Summer Sleuths


Seeking to uncover the secrets of everything from electrochemical cartilage reshaping to postcolonial public health to Aimee Semple McPherson, 112 Occidental students spent 10 weeks this summer conducting original research with faculty and community mentors.

Their investigations both on and off campus covered disciplines ranging from biochemistry to literature to sociology. July 31 saw the culmination of their efforts in a daylong Summer Research Conference, where the students presented the fruits of their labor in the form of 20-minute talks and poster presentations on campus.

In most cases, students worked one-on-one with their mentors, which included 69 faculty members and four outside collaborators.

"This may be the students’ first experience presenting their scholarly work in a public setting, and it may be the culmination of years of effort," said Scott Bogue, associate dean of the College and director of sponsored and undergraduate research. "We are very proud of the work they have done, and hope that this experience will help set the stage for their life-long journeys as scholars and researchers."

Research topics ranged from biking in Beijing to tic-tac-toe strategies to mugshot websites. Community partners included the City of Hope, the Autry Museum and Caltech.

Tina Tran ’14, a biology major from Hillsboro, Ore., worked with Drs. Amy Cook and Ravi Bhatia at City of Hope on a potential route of drug therapy for acute myeloid leukemia. "It was a great opportunity because it let me work in a state-of-the-art facility alongside renowned doctors and researchers," she said. "Oxy doesn't provide any cancer biology courses, so this was a great way to learn more about the topic. I was so fortunate to work in a lab with the most amazing people; they were brilliant yet also so down to earth and helpful. I also mastered a few skills and learned new lab techniques that I can take back to Oxy."

Psychology major Andrea Villalobos ’15, from Los Angeles, worked with Professor Andrew Shtulman to study how parent-child interactions influence children’s ideas about evolutionary theory. "Throughout this process I have acquired many useful skills such as communication, presentation and time-management skills, as well as the ability to code data very, very fast!" she said.

"I had heard that summer research was an amazing opportunity to essentially work as a researcher full time and focus on your projects without having to juggle everything that comes along during the semester," said Maya Herzig ’15, a chemistry and kinesiology double major from Vancouver, Wash., who worked with Professor Mike Hill on electrochemical cartilage reshaping (EMR), a new surgical method to correct cartilage deformities. "Now that we're in our last week, I can definitely say that I've really enjoyed my summer here and being able to do just that. The only disappointing part is learning that it’s true in chemistry that nine out of 10 things you try aren't going to work and you just have to keep trying. But it is REALLY exciting when that last one works."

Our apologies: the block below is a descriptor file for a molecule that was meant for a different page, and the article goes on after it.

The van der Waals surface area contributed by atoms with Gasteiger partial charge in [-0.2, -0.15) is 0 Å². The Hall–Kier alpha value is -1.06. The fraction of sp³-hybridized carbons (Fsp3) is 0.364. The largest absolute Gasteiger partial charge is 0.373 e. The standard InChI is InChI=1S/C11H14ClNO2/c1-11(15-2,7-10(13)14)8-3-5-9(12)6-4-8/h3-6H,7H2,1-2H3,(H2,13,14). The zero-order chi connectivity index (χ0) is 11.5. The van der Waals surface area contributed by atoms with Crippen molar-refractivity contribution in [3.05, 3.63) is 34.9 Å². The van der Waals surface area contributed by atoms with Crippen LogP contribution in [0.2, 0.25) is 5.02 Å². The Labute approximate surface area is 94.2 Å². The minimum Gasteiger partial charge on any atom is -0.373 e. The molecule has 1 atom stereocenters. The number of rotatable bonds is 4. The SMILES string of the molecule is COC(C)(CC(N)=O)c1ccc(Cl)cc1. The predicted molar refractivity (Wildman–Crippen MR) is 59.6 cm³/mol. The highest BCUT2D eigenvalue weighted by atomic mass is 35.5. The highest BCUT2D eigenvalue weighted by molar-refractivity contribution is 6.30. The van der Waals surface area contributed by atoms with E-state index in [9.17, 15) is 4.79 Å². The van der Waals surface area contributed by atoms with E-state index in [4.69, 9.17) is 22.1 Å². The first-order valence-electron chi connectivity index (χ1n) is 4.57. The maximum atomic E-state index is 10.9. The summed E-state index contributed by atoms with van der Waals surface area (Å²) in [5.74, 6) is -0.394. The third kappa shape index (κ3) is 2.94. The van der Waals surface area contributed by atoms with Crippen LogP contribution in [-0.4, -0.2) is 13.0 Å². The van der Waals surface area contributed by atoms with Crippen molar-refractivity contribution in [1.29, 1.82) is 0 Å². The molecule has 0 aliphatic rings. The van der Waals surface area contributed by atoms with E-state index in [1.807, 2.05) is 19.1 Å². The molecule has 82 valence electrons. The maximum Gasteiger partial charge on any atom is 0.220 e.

Media arts and culture major (and music composition minor) Joey Massari ’14 of Palmdale researched neo soul as a subgenre of hip hop. "In my research I've found that by drawing on hip hop's musical ancestry and the African Diaspora, by critiquing the current climate of hip hop and American society, and by reestablishing affirmative politics in the thematic content of hip hop, neo soul music succeeded in restoring a sense of what I call ‘aura’ in my research paper. This ‘aura’ refers to the communal energy, spirituality and authenticity in the art form that had been compromised in recent years by commodification, commercialization and a lack of aesthetic innovation."

Spending the summer studying this subgenre, Massari says, "I now have the tools to not only understand and enjoy hip hop and neo soul to a greater extent, but also to apply the ways I have learned to study this music to any kind of music that I engage with on a professional, academic and recreational level."

Occidental has supported undergraduate research for three decades, in all of the disciplines on campus—the arts, humanities, social sciences and natural and physical sciences. Its lauded Summer Research Program has helped place the College at the forefront of national liberal arts colleges. The program is sponsored by the Ford Foundation Research Fellows Endowment, the Fletcher Jones Foundation, the W.M. Keck Foundation, the Henry Luce Foundation, the National Institutes of Health, the National Science Foundation and the Union Bank Foundation, among other donors.